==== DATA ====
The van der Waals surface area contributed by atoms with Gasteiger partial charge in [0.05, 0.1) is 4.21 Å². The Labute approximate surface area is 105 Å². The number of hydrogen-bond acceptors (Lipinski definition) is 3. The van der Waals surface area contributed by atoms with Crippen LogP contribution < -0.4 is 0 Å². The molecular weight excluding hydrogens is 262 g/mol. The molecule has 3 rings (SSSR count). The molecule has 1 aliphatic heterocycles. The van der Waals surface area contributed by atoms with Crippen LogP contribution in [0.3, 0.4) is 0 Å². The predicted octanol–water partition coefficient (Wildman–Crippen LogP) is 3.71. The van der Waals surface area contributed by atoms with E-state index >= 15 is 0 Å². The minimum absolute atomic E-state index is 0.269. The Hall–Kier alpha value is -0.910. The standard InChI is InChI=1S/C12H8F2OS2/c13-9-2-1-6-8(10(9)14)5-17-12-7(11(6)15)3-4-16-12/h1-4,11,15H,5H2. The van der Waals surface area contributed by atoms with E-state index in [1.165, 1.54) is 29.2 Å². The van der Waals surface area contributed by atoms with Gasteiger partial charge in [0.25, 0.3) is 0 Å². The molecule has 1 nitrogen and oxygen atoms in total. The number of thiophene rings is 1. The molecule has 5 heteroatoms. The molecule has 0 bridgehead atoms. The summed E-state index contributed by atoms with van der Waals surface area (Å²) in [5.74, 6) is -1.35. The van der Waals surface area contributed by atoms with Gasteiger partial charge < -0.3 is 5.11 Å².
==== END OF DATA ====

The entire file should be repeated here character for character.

The van der Waals surface area contributed by atoms with Gasteiger partial charge in [0.05, 0.1) is 4.21 Å². The Labute approximate surface area is 105 Å². The number of hydrogen-bond acceptors (Lipinski definition) is 3. The van der Waals surface area contributed by atoms with Crippen LogP contribution < -0.4 is 0 Å². The molecular weight excluding hydrogens is 262 g/mol. The molecule has 3 rings (SSSR count). The molecule has 1 aliphatic heterocycles. The van der Waals surface area contributed by atoms with Crippen LogP contribution in [0.3, 0.4) is 0 Å². The predicted octanol–water partition coefficient (Wildman–Crippen LogP) is 3.71. The van der Waals surface area contributed by atoms with E-state index >= 15 is 0 Å². The minimum absolute atomic E-state index is 0.269. The Hall–Kier alpha value is -0.910. The standard InChI is InChI=1S/C12H8F2OS2/c13-9-2-1-6-8(10(9)14)5-17-12-7(11(6)15)3-4-16-12/h1-4,11,15H,5H2. The van der Waals surface area contributed by atoms with E-state index in [1.165, 1.54) is 29.2 Å². The van der Waals surface area contributed by atoms with Gasteiger partial charge in [0.25, 0.3) is 0 Å². The molecule has 1 nitrogen and oxygen atoms in total. The number of thiophene rings is 1. The molecule has 5 heteroatoms. The molecule has 0 bridgehead atoms. The summed E-state index contributed by atoms with van der Waals surface area (Å²) in [5.74, 6) is -1.35. The van der Waals surface area contributed by atoms with Gasteiger partial charge < -0.3 is 5.11 Å².